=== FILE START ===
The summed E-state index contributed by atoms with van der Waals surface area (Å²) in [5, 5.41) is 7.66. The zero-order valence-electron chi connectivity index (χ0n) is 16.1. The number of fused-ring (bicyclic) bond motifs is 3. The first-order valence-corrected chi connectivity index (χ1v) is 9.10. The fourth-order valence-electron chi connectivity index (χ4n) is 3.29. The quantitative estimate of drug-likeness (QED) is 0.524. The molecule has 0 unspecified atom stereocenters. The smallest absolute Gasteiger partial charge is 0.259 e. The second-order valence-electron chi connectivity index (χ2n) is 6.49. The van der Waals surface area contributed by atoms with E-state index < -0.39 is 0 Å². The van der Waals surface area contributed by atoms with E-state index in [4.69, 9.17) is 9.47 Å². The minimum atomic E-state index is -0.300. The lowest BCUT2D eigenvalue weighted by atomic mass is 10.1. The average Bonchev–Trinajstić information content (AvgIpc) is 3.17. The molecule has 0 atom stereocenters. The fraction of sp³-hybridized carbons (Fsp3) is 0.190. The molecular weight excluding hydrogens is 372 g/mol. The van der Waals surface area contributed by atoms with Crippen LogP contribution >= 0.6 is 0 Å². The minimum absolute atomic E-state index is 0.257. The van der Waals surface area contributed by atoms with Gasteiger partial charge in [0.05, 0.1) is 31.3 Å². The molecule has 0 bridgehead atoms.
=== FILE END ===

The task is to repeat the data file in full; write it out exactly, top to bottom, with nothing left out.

The summed E-state index contributed by atoms with van der Waals surface area (Å²) in [5, 5.41) is 7.66. The zero-order valence-electron chi connectivity index (χ0n) is 16.1. The number of fused-ring (bicyclic) bond motifs is 3. The first-order valence-corrected chi connectivity index (χ1v) is 9.10. The fourth-order valence-electron chi connectivity index (χ4n) is 3.29. The quantitative estimate of drug-likeness (QED) is 0.524. The molecule has 0 unspecified atom stereocenters. The smallest absolute Gasteiger partial charge is 0.259 e. The second-order valence-electron chi connectivity index (χ2n) is 6.49. The van der Waals surface area contributed by atoms with E-state index < -0.39 is 0 Å². The van der Waals surface area contributed by atoms with E-state index in [4.69, 9.17) is 9.47 Å². The minimum atomic E-state index is -0.300. The lowest BCUT2D eigenvalue weighted by atomic mass is 10.1. The average Bonchev–Trinajstić information content (AvgIpc) is 3.17. The molecule has 0 atom stereocenters. The fraction of sp³-hybridized carbons (Fsp3) is 0.190. The molecular weight excluding hydrogens is 372 g/mol. The van der Waals surface area contributed by atoms with Crippen LogP contribution >= 0.6 is 0 Å². The minimum absolute atomic E-state index is 0.257. The van der Waals surface area contributed by atoms with Gasteiger partial charge in [0.05, 0.1) is 31.3 Å². The molecule has 0 bridgehead atoms.